While the main objective was still to reach the Po river, it was almost as important, as far as the British were concerned, to trap the I Fallschirmkorps. This was a task allocated primarily to Major General H. Murray’s British 6th Armoured Division of the British V Corps. On 21 April this formation had driven forward to Passo Segni, 9 miles (14.5 km) to the south of Ferrara, and established a bridgehead over a lateral canal between the Reno and an arm of the Po river flowing to the south-east. After defeating a number of small but smartly delivered counterattacks, the 6th Armoured Division punched out of its bridgehead to speed forward another 7 miles (11.25 km) to Poggio Renatico, 8 miles (13 km) to the south-west of Ferrara and thus close the last escape route available to the remnants of Generalleutnant Harry Hoppe’s 278th Volksgrenadierdivision (up to 3 April the 278th Division) which, until then had served as the left-flank pivot for withdrawal of the I Fallschirmkorps. This forced the paratroopers to continue their withdrawal to the north-west and thus ensured a complete break between the I Fallschirmkorps and General Gerhard Graf von Schwerin-Krosigk’s (from 25 April Generalleutnant Karl von Graffen’s) LXXVI Panzerkorps.

Even the possibility of retreat to the north-west was soon denied to the Germans, for on 22 April the British 6th Armoured Division pushed through to Bondeno, only a few miles short of the Po river’s southern bank, and on the following day both reached the river and met the South African 6th Armoured Division of the US II Corps at the village of Finale. While the cordon created by the two Allied armoured divisions was incomplete and therefore allowed some parts of the I Fallschirmkorps to escape, largely by swimming across the river after abandoning even their own personal weapons, it nonetheless trapped many thousands of German troops.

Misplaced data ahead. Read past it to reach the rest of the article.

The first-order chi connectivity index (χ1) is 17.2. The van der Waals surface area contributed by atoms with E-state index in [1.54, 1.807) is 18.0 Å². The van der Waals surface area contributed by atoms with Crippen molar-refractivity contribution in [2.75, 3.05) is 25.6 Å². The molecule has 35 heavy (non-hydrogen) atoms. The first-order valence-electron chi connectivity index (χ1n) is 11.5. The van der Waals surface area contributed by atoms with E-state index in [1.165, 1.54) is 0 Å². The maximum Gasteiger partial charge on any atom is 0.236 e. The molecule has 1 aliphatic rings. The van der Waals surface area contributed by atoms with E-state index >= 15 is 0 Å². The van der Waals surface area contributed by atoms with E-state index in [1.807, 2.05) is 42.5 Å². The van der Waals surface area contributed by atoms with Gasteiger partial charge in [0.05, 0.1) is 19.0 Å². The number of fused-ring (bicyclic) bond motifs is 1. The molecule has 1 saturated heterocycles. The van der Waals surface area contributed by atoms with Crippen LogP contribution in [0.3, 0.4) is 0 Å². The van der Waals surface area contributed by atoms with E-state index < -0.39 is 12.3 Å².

On 23 April Major General D. Russell’s Indian 8th Division also reached the Po river, in this instance at a point 3 miles (4.8 km) to the north of Ferrara. By 12.00 all organised German resistance on the 8th Army’s front to the west of that point had come to an end, but farther to the east the LXXVI Panzerkorps was still to the south of the river, where the remnants of Generalleutnant Viktor Linnarz’s 26th Panzerdivision and Generalleutnant Dr Fritz Pollack’s 29th Panzergrenadierdivision were still something of a problem for the British infantry despite the fact that the elements of LXXVI Panzerkorps were now for all practical purposes trapped to the south of the Po river between strong British formations to their west and the coast of the Adriatic Sea to their east. The only way on which these Germans could escape was to abandon all their equipment and weapons and seek to swim the river.